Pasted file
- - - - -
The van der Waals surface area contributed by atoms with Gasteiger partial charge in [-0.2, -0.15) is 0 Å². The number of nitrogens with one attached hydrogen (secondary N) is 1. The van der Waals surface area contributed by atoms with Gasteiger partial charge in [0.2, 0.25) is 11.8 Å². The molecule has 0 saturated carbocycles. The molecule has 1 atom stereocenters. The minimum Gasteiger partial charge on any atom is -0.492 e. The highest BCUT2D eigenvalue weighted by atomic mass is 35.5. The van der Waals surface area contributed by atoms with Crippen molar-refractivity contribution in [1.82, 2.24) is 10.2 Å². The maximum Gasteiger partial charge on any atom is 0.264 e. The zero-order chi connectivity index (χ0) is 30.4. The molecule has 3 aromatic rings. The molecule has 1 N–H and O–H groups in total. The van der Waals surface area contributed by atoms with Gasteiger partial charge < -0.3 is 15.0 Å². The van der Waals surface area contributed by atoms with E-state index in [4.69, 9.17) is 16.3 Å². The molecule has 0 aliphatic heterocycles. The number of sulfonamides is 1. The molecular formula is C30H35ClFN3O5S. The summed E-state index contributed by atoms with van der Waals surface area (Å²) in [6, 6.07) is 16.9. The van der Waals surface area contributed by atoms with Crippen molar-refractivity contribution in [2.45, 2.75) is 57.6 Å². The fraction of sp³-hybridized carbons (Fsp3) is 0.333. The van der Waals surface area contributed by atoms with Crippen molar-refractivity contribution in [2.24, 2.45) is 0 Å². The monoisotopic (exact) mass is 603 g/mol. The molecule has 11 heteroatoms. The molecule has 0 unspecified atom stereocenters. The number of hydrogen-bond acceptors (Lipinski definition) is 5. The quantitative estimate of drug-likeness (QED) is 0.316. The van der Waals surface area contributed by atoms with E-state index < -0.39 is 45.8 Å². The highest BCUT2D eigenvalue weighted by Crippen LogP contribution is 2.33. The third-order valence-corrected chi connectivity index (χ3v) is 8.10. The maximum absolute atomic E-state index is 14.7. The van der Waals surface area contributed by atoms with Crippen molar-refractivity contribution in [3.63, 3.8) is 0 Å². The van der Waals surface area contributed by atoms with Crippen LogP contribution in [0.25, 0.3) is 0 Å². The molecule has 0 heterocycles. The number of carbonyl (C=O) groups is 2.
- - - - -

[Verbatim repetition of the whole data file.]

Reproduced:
The van der Waals surface area contributed by atoms with Gasteiger partial charge in [-0.2, -0.15) is 0 Å². The number of nitrogens with one attached hydrogen (secondary N) is 1. The van der Waals surface area contributed by atoms with Gasteiger partial charge in [0.2, 0.25) is 11.8 Å². The molecule has 0 saturated carbocycles. The molecule has 1 atom stereocenters. The minimum Gasteiger partial charge on any atom is -0.492 e. The highest BCUT2D eigenvalue weighted by atomic mass is 35.5. The van der Waals surface area contributed by atoms with Crippen molar-refractivity contribution in [1.82, 2.24) is 10.2 Å². The maximum Gasteiger partial charge on any atom is 0.264 e. The zero-order chi connectivity index (χ0) is 30.4. The molecule has 3 aromatic rings. The molecule has 1 N–H and O–H groups in total. The van der Waals surface area contributed by atoms with Gasteiger partial charge < -0.3 is 15.0 Å². The van der Waals surface area contributed by atoms with E-state index in [4.69, 9.17) is 16.3 Å². The molecule has 0 aliphatic heterocycles. The number of sulfonamides is 1. The molecular formula is C30H35ClFN3O5S. The summed E-state index contributed by atoms with van der Waals surface area (Å²) in [6, 6.07) is 16.9. The van der Waals surface area contributed by atoms with Crippen molar-refractivity contribution in [2.45, 2.75) is 57.6 Å². The fraction of sp³-hybridized carbons (Fsp3) is 0.333. The van der Waals surface area contributed by atoms with Crippen molar-refractivity contribution in [2.24, 2.45) is 0 Å². The monoisotopic (exact) mass is 603 g/mol. The molecule has 11 heteroatoms. The molecule has 0 unspecified atom stereocenters. The number of hydrogen-bond acceptors (Lipinski definition) is 5. The quantitative estimate of drug-likeness (QED) is 0.316. The van der Waals surface area contributed by atoms with E-state index < -0.39 is 45.8 Å². The highest BCUT2D eigenvalue weighted by Crippen LogP contribution is 2.33. The third-order valence-corrected chi connectivity index (χ3v) is 8.10. The maximum absolute atomic E-state index is 14.7. The van der Waals surface area contributed by atoms with Crippen molar-refractivity contribution in [3.63, 3.8) is 0 Å². The van der Waals surface area contributed by atoms with Crippen LogP contribution in [0.25, 0.3) is 0 Å². The molecule has 0 heterocycles. The number of carbonyl (C=O) groups is 2.